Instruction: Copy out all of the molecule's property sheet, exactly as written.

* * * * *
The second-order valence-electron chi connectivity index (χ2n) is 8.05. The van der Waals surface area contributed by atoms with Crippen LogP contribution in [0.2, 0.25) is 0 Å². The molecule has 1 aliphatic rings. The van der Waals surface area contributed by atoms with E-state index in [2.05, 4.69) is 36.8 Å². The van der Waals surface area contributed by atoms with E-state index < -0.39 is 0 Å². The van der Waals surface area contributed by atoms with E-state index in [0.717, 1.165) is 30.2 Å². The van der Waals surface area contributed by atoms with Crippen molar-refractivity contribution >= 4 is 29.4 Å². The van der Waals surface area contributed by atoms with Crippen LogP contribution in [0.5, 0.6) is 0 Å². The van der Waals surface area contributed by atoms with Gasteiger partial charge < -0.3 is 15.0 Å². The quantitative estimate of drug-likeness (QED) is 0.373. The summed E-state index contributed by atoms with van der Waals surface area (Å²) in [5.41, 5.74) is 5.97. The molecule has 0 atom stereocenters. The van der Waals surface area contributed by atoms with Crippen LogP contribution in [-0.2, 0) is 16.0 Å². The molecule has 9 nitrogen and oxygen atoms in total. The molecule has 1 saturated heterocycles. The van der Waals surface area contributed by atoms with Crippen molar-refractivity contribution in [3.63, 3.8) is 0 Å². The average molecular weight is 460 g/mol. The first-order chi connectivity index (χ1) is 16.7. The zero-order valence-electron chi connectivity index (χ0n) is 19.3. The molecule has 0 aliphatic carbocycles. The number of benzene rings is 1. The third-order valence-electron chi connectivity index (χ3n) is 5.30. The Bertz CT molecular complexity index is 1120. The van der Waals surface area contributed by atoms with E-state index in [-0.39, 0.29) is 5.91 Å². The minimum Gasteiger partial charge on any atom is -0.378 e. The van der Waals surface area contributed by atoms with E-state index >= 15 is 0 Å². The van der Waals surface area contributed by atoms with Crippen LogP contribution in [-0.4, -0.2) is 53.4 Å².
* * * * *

The second-order valence-electron chi connectivity index (χ2n) is 8.05. The van der Waals surface area contributed by atoms with Crippen LogP contribution in [0.2, 0.25) is 0 Å². The molecule has 1 aliphatic rings. The van der Waals surface area contributed by atoms with E-state index in [2.05, 4.69) is 36.8 Å². The van der Waals surface area contributed by atoms with E-state index < -0.39 is 0 Å². The van der Waals surface area contributed by atoms with E-state index in [0.717, 1.165) is 30.2 Å². The van der Waals surface area contributed by atoms with Crippen molar-refractivity contribution >= 4 is 29.4 Å². The van der Waals surface area contributed by atoms with Crippen LogP contribution in [0.5, 0.6) is 0 Å². The van der Waals surface area contributed by atoms with Gasteiger partial charge < -0.3 is 15.0 Å². The quantitative estimate of drug-likeness (QED) is 0.373. The summed E-state index contributed by atoms with van der Waals surface area (Å²) in [5.41, 5.74) is 5.97. The molecule has 0 atom stereocenters. The van der Waals surface area contributed by atoms with Crippen LogP contribution in [-0.2, 0) is 16.0 Å². The molecule has 9 nitrogen and oxygen atoms in total. The molecule has 1 saturated heterocycles. The van der Waals surface area contributed by atoms with Crippen molar-refractivity contribution in [3.63, 3.8) is 0 Å². The average molecular weight is 460 g/mol. The first-order chi connectivity index (χ1) is 16.7. The zero-order valence-electron chi connectivity index (χ0n) is 19.3. The molecule has 0 aliphatic carbocycles. The number of benzene rings is 1. The third-order valence-electron chi connectivity index (χ3n) is 5.30. The Bertz CT molecular complexity index is 1120. The van der Waals surface area contributed by atoms with E-state index in [-0.39, 0.29) is 5.91 Å². The minimum Gasteiger partial charge on any atom is -0.378 e. The van der Waals surface area contributed by atoms with E-state index >= 15 is 0 Å². The van der Waals surface area contributed by atoms with Crippen LogP contribution in [-0.4, -0.2) is 53.4 Å².